Tweetdeck is the most popular application, but requires you to download it to your computer and install Adobe Air, not a good option for those who use netbooks that need to keep their hard drives free for updates to their operating system or those who never know which computer they will be using. It does have iPhone functionality though, which is a plus. You can also use Tweetdeck, and other Twitter clients I will discuss in a moment, to access your MySpace and Facebook profiles as well. Another application I currently use is Twithive, the interface is nice, but the only drawback is that I had to tweak it to see replies to me, though it does allow you to see direct messages easily.
Twithive is customizable application that you configure on your own. If you want a ready made solution out of the box, you may want to try Tweetvisor. This application will give you three columns, one with messages that people send you, another with replies to your profile, and another with direct messages. Most Twitter applications do this. Now if you are looking for people to follow, and to encourage people to follow you, there are two ways to do this. One is to go with Twitter’s suggestions of people for you to follow, which is aggregated through complexalgorithms, another is to visit directories of people to follow, such as wefollow, and another is to use a service that interfaces with your Twitter account that will actually send you tweets from time to time, such as Mr. Tweet.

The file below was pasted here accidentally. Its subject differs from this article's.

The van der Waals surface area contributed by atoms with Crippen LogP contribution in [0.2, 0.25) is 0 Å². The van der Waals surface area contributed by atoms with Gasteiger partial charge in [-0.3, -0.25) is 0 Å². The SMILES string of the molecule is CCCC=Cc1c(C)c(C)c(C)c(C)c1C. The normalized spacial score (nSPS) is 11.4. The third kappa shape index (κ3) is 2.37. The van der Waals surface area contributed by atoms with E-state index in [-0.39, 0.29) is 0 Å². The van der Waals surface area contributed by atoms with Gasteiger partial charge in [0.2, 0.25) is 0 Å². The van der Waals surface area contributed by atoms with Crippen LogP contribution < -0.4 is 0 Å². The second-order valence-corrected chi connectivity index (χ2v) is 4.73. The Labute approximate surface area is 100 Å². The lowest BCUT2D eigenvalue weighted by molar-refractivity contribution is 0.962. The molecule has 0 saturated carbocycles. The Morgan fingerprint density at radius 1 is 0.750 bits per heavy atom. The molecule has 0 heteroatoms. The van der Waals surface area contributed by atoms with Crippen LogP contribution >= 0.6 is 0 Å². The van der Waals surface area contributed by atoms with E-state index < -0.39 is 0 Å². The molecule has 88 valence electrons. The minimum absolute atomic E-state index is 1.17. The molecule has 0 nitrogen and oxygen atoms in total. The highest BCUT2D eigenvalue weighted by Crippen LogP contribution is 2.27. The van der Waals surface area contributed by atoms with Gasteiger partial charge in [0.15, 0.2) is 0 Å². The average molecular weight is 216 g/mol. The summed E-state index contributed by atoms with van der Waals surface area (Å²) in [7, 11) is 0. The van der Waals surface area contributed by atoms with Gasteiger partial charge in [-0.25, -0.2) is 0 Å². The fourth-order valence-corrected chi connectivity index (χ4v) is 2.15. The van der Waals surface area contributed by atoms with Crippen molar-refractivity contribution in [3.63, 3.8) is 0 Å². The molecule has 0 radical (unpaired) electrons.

If you choose to use Twitter’s recommendations, keep in mind that Twitter will not allow you to subscribe to follow more than 3 times as many people as are following you. It will also provide these recommendations in silence, and also consider that they are not just good recommendations for you, but often the most followed people on Twitter in general. I would use it every month or so, because if you check it every day you may get 200 recommendations one day and none the next, because people are not following you as much as you are following them.